WASHINGTON (Reuters) - A U.S. judge on Monday backed Special Counsel Robert Mueller in the federal Russia investigation, allowing a case to proceed against a Russian company accused of helping fund a propaganda operation to sway the 2016 presidential election in Donald Trump’s favor.
Judge Dabney Friedrich, in an opinion filed in the U.S. District court for the District of Columbia, rejected an argument by the company, Concord Management and Consulting LLC, that Mueller was unlawfully appointed and lacked prosecutorial authority.
“By investigating and prosecuting Concord, the Special Counsel did not exceed his authority,” Friedrich wrote in her opinion.
She also rejected the company’s argument that Deputy Attorney General Rod Rosenstein, acting on behalf of Attorney General Jeff Sessions after his recusal, was out of bounds in bringing in Mueller to investigate the alleged Russian meddling.
Concord’s lawyers, who did not immediately respond to a request for comment on Monday, had argued that Rosenstein violated the Appointments Clause of the U.S. Constitution in hiring Mueller in May 2017. Friedrich ruled that U.S. Supreme Court and circuit court rulings made clear Rosenstein did have statutory authority to bring in Mueller.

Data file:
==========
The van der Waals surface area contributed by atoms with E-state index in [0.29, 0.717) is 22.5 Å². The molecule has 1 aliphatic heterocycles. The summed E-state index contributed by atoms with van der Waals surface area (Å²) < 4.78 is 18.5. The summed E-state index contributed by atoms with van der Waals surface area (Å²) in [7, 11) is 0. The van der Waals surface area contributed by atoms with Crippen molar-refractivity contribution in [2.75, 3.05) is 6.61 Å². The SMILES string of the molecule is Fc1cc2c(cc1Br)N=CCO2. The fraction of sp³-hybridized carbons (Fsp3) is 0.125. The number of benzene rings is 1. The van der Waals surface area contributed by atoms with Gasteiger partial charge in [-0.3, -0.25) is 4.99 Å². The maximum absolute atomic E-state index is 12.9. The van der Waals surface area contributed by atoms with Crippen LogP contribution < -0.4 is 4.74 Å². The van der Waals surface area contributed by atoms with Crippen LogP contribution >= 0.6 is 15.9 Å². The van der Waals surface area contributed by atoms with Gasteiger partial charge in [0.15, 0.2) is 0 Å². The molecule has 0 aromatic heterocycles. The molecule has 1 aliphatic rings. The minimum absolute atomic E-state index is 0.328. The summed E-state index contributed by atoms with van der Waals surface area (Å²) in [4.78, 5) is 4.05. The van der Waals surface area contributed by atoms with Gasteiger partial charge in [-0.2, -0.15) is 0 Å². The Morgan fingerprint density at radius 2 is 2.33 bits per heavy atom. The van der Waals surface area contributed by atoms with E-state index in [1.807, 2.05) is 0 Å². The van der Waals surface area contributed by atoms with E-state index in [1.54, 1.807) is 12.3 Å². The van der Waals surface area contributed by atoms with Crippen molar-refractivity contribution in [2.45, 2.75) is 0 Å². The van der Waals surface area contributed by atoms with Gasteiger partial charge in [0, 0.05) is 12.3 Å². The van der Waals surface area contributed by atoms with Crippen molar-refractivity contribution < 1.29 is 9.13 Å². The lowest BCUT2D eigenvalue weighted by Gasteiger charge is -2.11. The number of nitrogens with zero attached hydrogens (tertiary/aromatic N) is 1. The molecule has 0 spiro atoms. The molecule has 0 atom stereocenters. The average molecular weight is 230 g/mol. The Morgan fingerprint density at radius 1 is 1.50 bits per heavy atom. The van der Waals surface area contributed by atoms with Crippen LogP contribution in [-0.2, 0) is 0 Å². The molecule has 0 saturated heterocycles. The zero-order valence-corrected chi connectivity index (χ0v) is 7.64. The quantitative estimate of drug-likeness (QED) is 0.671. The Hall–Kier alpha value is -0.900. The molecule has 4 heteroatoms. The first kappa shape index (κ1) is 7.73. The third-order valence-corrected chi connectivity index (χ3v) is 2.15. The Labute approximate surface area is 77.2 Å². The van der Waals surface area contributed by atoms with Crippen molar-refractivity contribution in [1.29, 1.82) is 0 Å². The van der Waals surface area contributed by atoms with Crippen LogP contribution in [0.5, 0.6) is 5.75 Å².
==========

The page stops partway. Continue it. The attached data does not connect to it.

Prosecutors contend Concord is controlled by Evgeny Prigozhin, a businessman identified by Russian media as being close to Russian President Vladimir Putin and who U.S. officials have said has extensive ties to Russia’s military and political establishment.
The company is one of three entities, along with 13 Russian individuals, indicted by the special counsel’s office in an alleged criminal and espionage conspiracy to tamper with the 2016 U.S. election, boost Trump and disparage his Democratic opponent, Hillary Clinton.
Russia has denied any involvement. Trump has said there was no collusion and blasted the investigation by Mueller, a fellow Republican, as a “witch hunt.”
Reporting by Tim Ahmann and Susan Heavey; Editing by Bill Trott
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